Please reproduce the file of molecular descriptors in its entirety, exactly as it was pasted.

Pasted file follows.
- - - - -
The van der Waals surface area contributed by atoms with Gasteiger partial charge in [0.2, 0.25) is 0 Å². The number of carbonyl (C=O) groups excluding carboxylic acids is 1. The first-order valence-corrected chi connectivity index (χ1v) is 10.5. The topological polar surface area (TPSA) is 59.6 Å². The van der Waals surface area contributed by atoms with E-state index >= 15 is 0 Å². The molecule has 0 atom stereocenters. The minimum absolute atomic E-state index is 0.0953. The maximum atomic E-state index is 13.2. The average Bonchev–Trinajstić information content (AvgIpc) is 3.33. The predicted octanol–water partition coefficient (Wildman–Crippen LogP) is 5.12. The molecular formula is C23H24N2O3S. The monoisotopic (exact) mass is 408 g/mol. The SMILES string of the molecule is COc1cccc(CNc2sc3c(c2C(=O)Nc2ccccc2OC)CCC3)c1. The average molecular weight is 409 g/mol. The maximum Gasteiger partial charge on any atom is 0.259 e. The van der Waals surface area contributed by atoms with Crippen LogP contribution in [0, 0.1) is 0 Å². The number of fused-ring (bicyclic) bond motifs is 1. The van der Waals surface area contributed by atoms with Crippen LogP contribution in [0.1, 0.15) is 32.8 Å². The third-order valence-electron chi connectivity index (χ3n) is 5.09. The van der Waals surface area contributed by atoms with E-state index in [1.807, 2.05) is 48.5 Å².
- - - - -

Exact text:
The van der Waals surface area contributed by atoms with Gasteiger partial charge in [0.2, 0.25) is 0 Å². The number of carbonyl (C=O) groups excluding carboxylic acids is 1. The first-order valence-corrected chi connectivity index (χ1v) is 10.5. The topological polar surface area (TPSA) is 59.6 Å². The van der Waals surface area contributed by atoms with E-state index >= 15 is 0 Å². The molecule has 0 atom stereocenters. The minimum absolute atomic E-state index is 0.0953. The maximum atomic E-state index is 13.2. The average Bonchev–Trinajstić information content (AvgIpc) is 3.33. The predicted octanol–water partition coefficient (Wildman–Crippen LogP) is 5.12. The molecular formula is C23H24N2O3S. The monoisotopic (exact) mass is 408 g/mol. The SMILES string of the molecule is COc1cccc(CNc2sc3c(c2C(=O)Nc2ccccc2OC)CCC3)c1. The average molecular weight is 409 g/mol. The maximum Gasteiger partial charge on any atom is 0.259 e. The van der Waals surface area contributed by atoms with Crippen LogP contribution in [0, 0.1) is 0 Å². The number of fused-ring (bicyclic) bond motifs is 1. The van der Waals surface area contributed by atoms with Crippen LogP contribution in [0.1, 0.15) is 32.8 Å². The third-order valence-electron chi connectivity index (χ3n) is 5.09. The van der Waals surface area contributed by atoms with E-state index in [1.807, 2.05) is 48.5 Å².